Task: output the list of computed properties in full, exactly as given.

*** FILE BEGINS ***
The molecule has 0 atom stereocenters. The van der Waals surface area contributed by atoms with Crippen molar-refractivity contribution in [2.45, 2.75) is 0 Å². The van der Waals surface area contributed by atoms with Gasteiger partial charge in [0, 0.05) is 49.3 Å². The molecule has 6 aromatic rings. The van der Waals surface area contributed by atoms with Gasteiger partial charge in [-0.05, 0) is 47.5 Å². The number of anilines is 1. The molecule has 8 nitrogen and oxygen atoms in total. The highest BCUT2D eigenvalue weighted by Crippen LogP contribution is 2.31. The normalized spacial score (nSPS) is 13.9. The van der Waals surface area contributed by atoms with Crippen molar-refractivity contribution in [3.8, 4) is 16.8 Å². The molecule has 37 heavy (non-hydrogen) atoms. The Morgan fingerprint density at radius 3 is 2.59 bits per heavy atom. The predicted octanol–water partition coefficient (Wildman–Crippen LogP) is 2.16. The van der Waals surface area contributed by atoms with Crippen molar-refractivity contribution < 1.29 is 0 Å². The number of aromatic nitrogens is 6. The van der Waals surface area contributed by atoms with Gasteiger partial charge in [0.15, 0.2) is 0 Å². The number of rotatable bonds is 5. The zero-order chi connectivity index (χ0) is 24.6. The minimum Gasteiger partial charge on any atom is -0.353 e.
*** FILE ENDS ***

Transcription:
The molecule has 0 atom stereocenters. The van der Waals surface area contributed by atoms with Crippen molar-refractivity contribution in [2.45, 2.75) is 0 Å². The van der Waals surface area contributed by atoms with Gasteiger partial charge in [0, 0.05) is 49.3 Å². The molecule has 6 aromatic rings. The van der Waals surface area contributed by atoms with Gasteiger partial charge in [-0.05, 0) is 47.5 Å². The number of anilines is 1. The molecule has 8 nitrogen and oxygen atoms in total. The highest BCUT2D eigenvalue weighted by Crippen LogP contribution is 2.31. The normalized spacial score (nSPS) is 13.9. The van der Waals surface area contributed by atoms with Crippen molar-refractivity contribution in [3.8, 4) is 16.8 Å². The molecule has 37 heavy (non-hydrogen) atoms. The Morgan fingerprint density at radius 3 is 2.59 bits per heavy atom. The predicted octanol–water partition coefficient (Wildman–Crippen LogP) is 2.16. The van der Waals surface area contributed by atoms with Crippen molar-refractivity contribution < 1.29 is 0 Å². The number of aromatic nitrogens is 6. The van der Waals surface area contributed by atoms with Gasteiger partial charge in [0.15, 0.2) is 0 Å². The number of rotatable bonds is 5. The zero-order chi connectivity index (χ0) is 24.6. The minimum Gasteiger partial charge on any atom is -0.353 e.